ILOILO CITY—With Ati tribe dancers wearing masks, a stark reminder of the COVID-19 pandemic, Iloilo’s famed Dinagyang Festival was held online for the first time on Sunday in a spectacular pre-recorded video production streamed globally.
In the video production, seven Ati tribes each performed on location in the city’s seven geographical districts, depicting historical landmarks and structures and traditional industries.
Instead of a contest of various Ati tribes performing along the streets of the city in a carousel-type parade, tribe organizers, performers, choreographers, designers and filmmakers collaborated to organize seven tribes which performed in front of churches, old mansions, along the Iloilo River and Iloilo Promenade, and even on a building rooftop to show the economic boom that the city experienced in recent years.
The tribe members, which had to train and perform under a COVID-19 bubble as part of health measures, wore the trademark striking colors of Ati tribe warriors of the festival.
On Friday, a motorcade of Sto. Niño images passed the seven districts of the city.
The motorcade was in lieu of the traditional fluvial parade so that the faithful and spectators would not converge at the San Jose Parish church at the city center.
On Saturday, Ilonggos and those who have attended previous street-dancing events posted photographs on social media for the virtual Dagyang sa Calle (street merrymaking).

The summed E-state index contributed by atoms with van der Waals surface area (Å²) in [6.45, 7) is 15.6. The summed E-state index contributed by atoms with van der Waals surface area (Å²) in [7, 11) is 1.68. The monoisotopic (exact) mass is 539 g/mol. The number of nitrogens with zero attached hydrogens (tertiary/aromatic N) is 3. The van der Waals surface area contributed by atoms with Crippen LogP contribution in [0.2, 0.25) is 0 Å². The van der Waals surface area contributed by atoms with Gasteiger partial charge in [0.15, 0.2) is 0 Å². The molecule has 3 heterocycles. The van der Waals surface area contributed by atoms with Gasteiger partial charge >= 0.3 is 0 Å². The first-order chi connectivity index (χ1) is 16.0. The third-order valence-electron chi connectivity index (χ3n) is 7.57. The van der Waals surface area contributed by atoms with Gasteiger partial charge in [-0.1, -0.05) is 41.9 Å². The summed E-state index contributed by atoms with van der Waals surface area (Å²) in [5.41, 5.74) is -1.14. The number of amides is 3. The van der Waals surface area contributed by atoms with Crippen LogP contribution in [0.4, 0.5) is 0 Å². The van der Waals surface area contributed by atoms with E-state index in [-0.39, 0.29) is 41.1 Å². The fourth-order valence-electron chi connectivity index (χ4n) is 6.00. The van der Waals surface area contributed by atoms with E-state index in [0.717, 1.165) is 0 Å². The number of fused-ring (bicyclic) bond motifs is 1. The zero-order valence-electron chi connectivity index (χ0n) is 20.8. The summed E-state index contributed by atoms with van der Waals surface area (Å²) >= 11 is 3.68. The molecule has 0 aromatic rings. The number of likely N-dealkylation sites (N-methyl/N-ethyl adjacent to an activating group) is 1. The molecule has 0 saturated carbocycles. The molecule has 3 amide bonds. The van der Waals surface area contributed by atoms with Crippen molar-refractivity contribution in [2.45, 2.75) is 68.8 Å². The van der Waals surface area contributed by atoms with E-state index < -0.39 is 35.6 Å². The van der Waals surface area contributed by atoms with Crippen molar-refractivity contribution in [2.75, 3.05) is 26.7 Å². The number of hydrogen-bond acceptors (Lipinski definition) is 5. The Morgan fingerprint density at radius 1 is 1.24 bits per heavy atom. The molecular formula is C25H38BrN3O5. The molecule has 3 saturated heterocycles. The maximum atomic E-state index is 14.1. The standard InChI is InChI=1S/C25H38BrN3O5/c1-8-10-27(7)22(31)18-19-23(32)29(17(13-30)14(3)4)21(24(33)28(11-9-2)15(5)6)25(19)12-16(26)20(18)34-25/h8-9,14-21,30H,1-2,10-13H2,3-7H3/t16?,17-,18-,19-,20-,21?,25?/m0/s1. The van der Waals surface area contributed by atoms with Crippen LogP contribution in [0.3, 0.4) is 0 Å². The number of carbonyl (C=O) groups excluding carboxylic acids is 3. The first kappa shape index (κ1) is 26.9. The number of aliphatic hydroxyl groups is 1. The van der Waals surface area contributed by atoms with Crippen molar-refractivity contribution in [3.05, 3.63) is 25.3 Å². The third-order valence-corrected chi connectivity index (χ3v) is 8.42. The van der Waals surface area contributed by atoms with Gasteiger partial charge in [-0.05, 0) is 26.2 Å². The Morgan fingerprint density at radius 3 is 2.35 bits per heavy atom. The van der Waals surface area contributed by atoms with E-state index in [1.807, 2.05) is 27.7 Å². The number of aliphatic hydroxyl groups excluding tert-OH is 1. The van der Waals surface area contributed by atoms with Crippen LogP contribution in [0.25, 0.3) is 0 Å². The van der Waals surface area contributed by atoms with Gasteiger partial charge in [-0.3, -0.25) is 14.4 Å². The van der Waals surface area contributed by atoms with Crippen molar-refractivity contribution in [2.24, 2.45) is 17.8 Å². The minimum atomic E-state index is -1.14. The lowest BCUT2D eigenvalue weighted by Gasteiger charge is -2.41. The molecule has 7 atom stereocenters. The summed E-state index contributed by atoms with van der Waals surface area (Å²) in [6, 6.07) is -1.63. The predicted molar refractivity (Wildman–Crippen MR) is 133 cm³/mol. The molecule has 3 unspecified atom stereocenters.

The video presentation also paid tribute to frontliners of the pandemic especially those who have been part of the festival in the past years.
“The Dinagyang Digital 2021 is one of the best Dinagyangs in our festival history. Despite the strict health protocols being followed by everyone due to the pandemic, we showed the whole world that Ilonggos are one as we celebrate the biggest feast of the city, the feast of our patron saint, Senor Sto Niño,” Iloilo City Mayor Jerry Treñas said in a statement.
Treñas said the holding of the digital festival amid the pandemic was also to show gratitude to the Sto. Niño “for all the blessings He has bestowed on us in the face of adversities.”
“The COVID-19 pandemic may have altered our plans and changed our way of life but our faith as Ilonggos has remained intact,” he said.
Held every fourth Sunday of January, the festival traces its origin to 1968 when Fr. Sulpicio Enderes, OSA, with a delegation of the Cofradia de Cebu, brought a replica of the image of Señor Sto. Niño de Cebu to Iloilo City. The image was brought to San Jose Parish Church where it is enshrined until now.
In 1969, the first parish feast of Señor Sto. Niño was celebrated to commemorate the event. The champion and runner-up in the Kalibo Ati-Atihan in Aklan contest performed in what is considered the first Ati-Ati festival in Iloilo City.